Is it fair for me to rate something this low despite its age and historical impact? There are several anime that are about as old as Speed Racer and have aged a LOT better, so I would argue that age isn't the problem. Lupin the 3rd is from the early 1970s and despite the VERY limited animation, the comedy is great, the characters are fun, and it is a joy for people of all ages to watch in 2015. None of those compliments could be said about Speed Racer. I appreciate Speed Racer for its historical value, but I sure as hell don't like it. I guess that sort of makes it like the anime "Birth of a Nation" in that last regard.read more
Okay, I am going to write a totally unbiased review of Speed Racer. That's right, no nostalgia clouding my vision, no stupid pull-it-out-of-my-ass explanation to explain why I like it so much(There isn't one), and most importantly, no pretensions about the material being reviewed.
Let's do this thing.
Speed Racer isn't really a serial show. Most episodes take place in multiple parts, but the various multi-episode 'arcs' are pretty much independent. Most plotlines boil down to 'Man wants the Mach 5. Speed enters a race where the Mach 5 might be destroyed by the villains' henchmen. At some point, Chim-Chim will do something. I don't generally fault episodic shows for being formulaic(EX:Pokemon) but Speed Racer is just too close for comfort. The Racer X plotline manages to entertain though(You know, if the synopsis for this show didn't spoil it).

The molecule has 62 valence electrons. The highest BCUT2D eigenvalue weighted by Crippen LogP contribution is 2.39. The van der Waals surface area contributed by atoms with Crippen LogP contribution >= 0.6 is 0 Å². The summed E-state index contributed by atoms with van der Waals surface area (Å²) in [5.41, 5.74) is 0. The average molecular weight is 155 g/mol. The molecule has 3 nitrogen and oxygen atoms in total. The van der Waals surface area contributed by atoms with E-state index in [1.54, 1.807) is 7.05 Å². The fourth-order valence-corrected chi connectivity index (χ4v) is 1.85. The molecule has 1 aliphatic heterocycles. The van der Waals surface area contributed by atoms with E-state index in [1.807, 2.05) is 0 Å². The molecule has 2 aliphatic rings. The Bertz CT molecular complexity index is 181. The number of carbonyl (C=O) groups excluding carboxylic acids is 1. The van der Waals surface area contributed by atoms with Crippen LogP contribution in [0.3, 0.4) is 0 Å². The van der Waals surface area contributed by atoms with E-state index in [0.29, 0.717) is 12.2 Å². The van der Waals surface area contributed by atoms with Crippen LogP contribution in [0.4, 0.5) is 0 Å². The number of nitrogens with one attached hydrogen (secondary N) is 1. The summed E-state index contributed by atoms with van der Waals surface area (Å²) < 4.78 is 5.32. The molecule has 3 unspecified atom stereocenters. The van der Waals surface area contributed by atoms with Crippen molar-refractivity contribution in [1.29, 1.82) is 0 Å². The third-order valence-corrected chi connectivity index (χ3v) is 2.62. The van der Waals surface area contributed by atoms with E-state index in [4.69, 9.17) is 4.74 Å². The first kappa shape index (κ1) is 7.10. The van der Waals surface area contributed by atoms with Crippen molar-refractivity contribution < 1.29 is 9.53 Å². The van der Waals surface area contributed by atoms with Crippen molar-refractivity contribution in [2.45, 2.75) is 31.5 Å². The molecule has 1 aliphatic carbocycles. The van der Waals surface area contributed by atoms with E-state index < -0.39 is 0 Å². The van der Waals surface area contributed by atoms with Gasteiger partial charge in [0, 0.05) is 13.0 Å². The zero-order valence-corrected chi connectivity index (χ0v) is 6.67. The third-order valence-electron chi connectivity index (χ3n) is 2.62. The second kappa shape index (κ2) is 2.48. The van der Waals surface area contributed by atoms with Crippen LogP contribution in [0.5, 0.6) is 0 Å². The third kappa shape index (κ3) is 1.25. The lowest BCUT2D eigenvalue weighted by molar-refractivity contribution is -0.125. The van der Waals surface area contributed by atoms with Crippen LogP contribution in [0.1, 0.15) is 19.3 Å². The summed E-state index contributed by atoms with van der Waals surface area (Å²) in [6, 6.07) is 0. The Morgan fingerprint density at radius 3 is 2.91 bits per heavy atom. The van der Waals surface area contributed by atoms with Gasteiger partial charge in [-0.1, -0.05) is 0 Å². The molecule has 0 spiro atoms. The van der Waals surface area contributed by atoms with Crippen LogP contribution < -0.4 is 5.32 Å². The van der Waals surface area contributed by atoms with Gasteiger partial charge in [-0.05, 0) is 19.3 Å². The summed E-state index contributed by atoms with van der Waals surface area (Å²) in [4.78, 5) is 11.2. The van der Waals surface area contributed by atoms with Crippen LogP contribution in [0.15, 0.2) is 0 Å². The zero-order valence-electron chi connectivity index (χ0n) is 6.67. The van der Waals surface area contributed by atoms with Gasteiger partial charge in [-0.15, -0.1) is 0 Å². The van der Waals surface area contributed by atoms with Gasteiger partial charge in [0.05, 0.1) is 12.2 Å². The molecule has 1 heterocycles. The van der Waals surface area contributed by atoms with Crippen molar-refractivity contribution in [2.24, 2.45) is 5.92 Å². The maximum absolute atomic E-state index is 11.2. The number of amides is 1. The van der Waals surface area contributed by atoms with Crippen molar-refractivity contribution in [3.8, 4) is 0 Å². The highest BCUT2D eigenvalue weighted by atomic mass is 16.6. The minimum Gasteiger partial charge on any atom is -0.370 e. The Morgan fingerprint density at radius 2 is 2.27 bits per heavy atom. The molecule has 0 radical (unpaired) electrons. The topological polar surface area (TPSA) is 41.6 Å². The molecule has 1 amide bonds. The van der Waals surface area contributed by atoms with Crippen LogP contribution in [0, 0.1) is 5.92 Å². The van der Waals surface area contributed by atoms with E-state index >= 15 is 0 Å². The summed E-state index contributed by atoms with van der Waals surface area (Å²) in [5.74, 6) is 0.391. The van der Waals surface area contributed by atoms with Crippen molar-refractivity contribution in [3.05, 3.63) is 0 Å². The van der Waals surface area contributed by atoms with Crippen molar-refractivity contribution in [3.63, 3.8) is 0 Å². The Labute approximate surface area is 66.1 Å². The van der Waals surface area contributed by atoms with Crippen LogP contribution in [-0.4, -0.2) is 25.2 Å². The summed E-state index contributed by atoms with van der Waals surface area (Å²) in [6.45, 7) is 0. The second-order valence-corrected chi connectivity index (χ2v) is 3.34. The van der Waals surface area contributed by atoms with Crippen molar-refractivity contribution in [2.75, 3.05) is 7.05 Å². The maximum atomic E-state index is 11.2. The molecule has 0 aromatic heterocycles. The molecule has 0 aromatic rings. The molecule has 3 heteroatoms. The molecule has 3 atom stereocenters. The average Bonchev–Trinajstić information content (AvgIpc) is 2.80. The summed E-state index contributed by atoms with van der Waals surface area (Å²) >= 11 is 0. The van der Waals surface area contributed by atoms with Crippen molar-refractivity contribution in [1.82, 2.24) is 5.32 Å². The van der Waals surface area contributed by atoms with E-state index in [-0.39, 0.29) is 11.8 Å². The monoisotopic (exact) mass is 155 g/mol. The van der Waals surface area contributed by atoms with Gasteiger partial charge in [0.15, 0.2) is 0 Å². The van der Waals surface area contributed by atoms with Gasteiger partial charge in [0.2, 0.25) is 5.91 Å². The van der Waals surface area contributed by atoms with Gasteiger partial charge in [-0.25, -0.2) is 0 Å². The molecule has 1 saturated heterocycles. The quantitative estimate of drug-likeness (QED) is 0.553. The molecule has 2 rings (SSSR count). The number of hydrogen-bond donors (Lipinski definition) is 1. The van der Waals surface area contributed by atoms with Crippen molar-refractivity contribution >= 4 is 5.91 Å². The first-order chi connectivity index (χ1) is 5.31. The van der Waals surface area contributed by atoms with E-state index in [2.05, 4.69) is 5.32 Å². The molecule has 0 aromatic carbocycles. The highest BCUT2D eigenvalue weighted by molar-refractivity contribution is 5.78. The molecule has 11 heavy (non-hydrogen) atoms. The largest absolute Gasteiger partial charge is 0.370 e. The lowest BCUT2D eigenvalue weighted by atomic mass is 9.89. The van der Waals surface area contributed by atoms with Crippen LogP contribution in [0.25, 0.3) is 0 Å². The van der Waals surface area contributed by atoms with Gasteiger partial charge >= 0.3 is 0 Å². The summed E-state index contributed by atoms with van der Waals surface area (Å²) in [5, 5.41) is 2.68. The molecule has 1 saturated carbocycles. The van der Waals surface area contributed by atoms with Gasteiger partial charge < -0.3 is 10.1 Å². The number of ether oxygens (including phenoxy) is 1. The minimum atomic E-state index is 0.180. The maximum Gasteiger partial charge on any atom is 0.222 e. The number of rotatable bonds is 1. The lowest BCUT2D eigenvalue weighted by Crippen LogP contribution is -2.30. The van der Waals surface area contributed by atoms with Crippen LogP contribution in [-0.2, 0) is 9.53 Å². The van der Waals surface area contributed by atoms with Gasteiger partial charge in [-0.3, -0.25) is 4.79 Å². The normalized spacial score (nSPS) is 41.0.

The art in this show just barely manages above mediocre for the character designs. The cars can look really cool though, and the function they serve in the show is not unlike the role of mecha in Super Robot shows.
Probably the best aspect of this show is how iconic and purely 60s the music and voice acting is. The second you hear an actor deliver a line from this show or you hear a tune from the soundtrack, you know that it's Speed Racer. Speed's VA in particular does a fantastic job of embodying the 60s cartoon hero.
In terms of character, it's best to think of Speed Racer as kind of like a James Bond movie. The main character is iconic, but the rest of the cast is mainly just there to fill a role. They play the assigned parts well, but in the end they are no more memorable than the latest set of tits to tag along with everyone's favorite secret agent.
In spite of myself, I enjoyed Speed Racer. The whole thing plays out like the japanese equivalent of Johnny Quest, and the pure cool of the cars and gadgets never fails to impress. I think the key to enjoying this show is to just embrace the pure 60s-ness of the show and let it take you for a ride.
OVERALL(on a purely unbiased basis): 6/10
OVERALL(if you're nostalgic or willing to tolerate how corny it is):8/10read more
We all go through bouts of sadness and we all deal with it in different ways. Even if we take solace in anime, we might watch completely different things ranging from the joyful to the horribly depressing.
Do you know what was the first Racing anime series? Or the first Ninja anime series? What about the first Real Robot series to be aired? In this article, we’ll be looking at 10 of the first anime series of the different genres we have in anime today.